Equipment Spotlight: Dehydrators

If you’re in the market for a dehydrator, we recommend buying one that has an adjustable temperature, which will allow you to dial in the drying temp to give you the best results for individual ingredients. The dehydrator we recommend (and use) most often is the COSORI Premium. You can also check out our best dehydrators post for a comparison of all the dehydrators we’ve used and would recommend.

Herbs before and after dehydrating

How to dehydrate herbs

Dehydrating bell peppers is fairly simple and straightforward—a great ingredient for beginners! Once your counters, equipment, and hands are clean, set up your dehydrator and follow these steps:

  • Arrange the herbs on your dehydrator trays. If you’re using a tray that has large holes, line it with parchment paper or, even better, a mesh liner cut to the size of your tray. Leave space between the pieces to allow air to circulate.
  • Dehydrate at 95ºF (52ºC)—or as low as your dehydrator will go—for 4-12 hours until the herbs are dry and crisp.
  • Depending on your machine, you may need to rotate the trays every so often to promote even drying.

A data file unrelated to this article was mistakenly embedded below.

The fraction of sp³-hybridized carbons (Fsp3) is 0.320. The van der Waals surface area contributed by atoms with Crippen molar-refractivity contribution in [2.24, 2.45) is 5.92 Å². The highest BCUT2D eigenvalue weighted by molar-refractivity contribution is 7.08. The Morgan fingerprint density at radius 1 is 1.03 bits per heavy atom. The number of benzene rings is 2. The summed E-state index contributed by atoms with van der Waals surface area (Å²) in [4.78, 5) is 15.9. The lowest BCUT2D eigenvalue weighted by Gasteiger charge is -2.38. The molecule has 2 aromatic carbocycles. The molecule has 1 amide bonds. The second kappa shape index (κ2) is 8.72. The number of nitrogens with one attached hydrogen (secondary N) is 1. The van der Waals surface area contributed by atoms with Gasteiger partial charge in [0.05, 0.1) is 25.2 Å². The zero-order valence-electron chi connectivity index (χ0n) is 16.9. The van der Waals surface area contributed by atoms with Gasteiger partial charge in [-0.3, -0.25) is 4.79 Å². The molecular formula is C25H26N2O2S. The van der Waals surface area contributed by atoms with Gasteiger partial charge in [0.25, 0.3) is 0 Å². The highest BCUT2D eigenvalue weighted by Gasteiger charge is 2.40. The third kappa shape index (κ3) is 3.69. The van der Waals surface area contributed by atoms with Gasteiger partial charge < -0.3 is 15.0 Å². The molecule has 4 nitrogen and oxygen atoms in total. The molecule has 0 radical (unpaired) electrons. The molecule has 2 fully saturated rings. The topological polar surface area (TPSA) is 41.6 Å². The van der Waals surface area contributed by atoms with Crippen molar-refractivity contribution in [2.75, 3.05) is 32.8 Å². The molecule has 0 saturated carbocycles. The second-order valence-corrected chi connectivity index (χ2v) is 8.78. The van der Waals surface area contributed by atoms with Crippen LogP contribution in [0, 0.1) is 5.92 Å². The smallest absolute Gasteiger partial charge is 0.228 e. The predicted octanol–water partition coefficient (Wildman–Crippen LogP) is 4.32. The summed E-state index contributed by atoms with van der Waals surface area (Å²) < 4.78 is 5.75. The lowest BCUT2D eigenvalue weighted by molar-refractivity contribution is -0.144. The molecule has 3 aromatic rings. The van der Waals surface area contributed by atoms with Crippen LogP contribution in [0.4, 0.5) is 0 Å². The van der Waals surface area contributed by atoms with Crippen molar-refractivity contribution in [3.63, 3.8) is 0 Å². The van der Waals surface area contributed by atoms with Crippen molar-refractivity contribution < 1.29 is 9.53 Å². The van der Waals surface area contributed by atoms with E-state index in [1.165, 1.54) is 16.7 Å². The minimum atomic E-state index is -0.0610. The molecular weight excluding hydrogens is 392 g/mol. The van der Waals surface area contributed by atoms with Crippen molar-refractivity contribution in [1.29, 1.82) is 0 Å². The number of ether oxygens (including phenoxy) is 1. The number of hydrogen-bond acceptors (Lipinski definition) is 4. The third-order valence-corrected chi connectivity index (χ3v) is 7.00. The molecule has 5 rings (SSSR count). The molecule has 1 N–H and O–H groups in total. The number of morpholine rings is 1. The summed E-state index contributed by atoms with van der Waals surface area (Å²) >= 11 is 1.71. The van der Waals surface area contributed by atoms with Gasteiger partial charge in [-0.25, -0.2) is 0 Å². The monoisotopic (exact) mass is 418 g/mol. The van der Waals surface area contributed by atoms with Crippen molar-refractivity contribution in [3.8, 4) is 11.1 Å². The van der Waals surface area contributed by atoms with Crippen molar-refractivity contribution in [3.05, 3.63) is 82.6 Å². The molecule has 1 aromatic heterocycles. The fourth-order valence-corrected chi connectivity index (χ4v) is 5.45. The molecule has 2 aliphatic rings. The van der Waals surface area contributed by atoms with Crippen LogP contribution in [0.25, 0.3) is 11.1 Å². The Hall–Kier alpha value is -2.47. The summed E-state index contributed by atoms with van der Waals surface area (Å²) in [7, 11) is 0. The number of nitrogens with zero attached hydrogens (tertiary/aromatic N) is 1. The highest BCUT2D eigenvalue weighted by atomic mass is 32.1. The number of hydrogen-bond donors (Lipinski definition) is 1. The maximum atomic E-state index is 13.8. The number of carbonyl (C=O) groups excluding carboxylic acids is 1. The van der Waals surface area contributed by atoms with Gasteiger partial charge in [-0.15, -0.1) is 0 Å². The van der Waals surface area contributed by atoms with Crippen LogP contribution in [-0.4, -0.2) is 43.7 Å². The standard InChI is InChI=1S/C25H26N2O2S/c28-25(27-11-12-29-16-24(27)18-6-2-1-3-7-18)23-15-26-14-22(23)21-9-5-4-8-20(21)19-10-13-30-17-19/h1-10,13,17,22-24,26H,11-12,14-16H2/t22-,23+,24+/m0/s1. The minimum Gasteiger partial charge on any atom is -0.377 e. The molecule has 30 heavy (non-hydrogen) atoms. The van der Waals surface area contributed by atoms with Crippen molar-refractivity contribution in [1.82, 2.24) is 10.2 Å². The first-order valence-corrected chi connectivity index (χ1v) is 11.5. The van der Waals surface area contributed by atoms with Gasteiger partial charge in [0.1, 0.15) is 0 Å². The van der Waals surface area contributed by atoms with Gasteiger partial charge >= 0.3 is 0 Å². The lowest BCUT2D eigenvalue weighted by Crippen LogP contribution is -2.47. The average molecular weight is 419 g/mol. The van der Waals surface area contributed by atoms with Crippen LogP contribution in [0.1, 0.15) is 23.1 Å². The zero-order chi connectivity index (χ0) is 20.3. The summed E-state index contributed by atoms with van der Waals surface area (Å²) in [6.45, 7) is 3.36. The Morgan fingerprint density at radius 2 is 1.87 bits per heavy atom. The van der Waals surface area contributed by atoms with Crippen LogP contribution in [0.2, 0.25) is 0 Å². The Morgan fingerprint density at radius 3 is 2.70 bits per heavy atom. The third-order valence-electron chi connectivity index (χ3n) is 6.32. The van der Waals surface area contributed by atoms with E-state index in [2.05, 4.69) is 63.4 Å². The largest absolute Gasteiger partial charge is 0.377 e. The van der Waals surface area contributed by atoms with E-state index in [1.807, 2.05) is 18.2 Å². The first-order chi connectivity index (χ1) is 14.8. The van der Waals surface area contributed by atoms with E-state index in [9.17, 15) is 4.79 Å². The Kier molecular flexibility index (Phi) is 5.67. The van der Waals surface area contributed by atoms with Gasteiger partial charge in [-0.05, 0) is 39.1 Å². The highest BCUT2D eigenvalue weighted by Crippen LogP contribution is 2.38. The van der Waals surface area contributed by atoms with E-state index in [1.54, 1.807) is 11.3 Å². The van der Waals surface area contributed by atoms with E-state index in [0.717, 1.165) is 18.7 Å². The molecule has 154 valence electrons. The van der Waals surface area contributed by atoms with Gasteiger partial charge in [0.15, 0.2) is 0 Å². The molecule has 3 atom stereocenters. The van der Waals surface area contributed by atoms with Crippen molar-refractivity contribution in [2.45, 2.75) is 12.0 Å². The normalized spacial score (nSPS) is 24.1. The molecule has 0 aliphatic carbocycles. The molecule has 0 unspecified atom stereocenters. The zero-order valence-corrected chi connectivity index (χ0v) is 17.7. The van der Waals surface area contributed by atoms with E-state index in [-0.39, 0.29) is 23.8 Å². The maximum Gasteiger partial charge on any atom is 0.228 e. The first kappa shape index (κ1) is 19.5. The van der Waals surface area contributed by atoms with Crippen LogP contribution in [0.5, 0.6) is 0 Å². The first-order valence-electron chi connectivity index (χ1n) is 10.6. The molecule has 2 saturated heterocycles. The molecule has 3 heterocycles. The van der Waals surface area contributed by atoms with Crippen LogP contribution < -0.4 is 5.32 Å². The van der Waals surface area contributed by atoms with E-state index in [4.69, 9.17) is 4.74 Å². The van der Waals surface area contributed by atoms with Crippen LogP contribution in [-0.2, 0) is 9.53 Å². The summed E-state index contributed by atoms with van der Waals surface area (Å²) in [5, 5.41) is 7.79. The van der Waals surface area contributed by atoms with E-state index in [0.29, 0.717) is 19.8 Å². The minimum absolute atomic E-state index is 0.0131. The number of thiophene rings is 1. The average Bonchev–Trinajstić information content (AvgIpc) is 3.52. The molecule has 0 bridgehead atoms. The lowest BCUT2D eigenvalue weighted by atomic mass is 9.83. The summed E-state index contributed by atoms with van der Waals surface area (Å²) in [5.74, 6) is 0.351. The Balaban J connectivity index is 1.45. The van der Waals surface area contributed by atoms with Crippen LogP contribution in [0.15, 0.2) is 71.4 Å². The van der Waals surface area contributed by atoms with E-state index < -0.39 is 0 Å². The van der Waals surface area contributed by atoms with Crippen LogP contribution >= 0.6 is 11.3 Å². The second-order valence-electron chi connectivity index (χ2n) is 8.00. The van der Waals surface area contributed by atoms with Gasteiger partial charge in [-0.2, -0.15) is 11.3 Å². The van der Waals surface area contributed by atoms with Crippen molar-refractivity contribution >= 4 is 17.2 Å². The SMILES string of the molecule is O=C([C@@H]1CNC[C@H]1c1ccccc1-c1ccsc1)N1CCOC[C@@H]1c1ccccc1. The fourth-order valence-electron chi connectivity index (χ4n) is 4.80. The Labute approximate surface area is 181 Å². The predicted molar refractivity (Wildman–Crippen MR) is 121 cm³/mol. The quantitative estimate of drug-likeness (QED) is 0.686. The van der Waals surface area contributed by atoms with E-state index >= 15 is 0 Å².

How to tell when herbs are done

Herbs will be crisp when they are completely dried. To test, let them cool, then rub a leaf between your fingers—it should crumble easily. If not, dry them for a bit longer.

A jar labeled "Parsley:

How to store dried herbs

When properly dried and stored, dehydrated herbs can last six months to a year. Here are our tips for storage:

  • Let the herbs cool completely before transferring them.
  • Remove the leaves from the stems before storing.
  • The flavor of the herbs will last longer if you store them whole instead of crumbling them—do that right before you use them for best results.
  • Store in a clean, airtight container. For longer shelf life, vacuum seal.
  • Use a moisture absorbing desiccant packet if you anticipate opening the container often, or if you live in an area with high humidity.
  • Label the container with the date, the name of the herb, and any other important details
  • Place the container in a cool, dark, and dry place—inside of a pantry cabinet or spice drawer works well.

Vacuum sealing tips

We like to store our dehydrated food in mason jars that have been vacuum-sealed using this handheld FoodSaver vacuum sealer along with these jar sealing attachments. This gives us the benefit of vacuum sealing without the waste (and expense) of plastic vacuum sealing bags. Since the jars are clear we make sure we store them in a dark spot in our pantry to keep them out of direct light.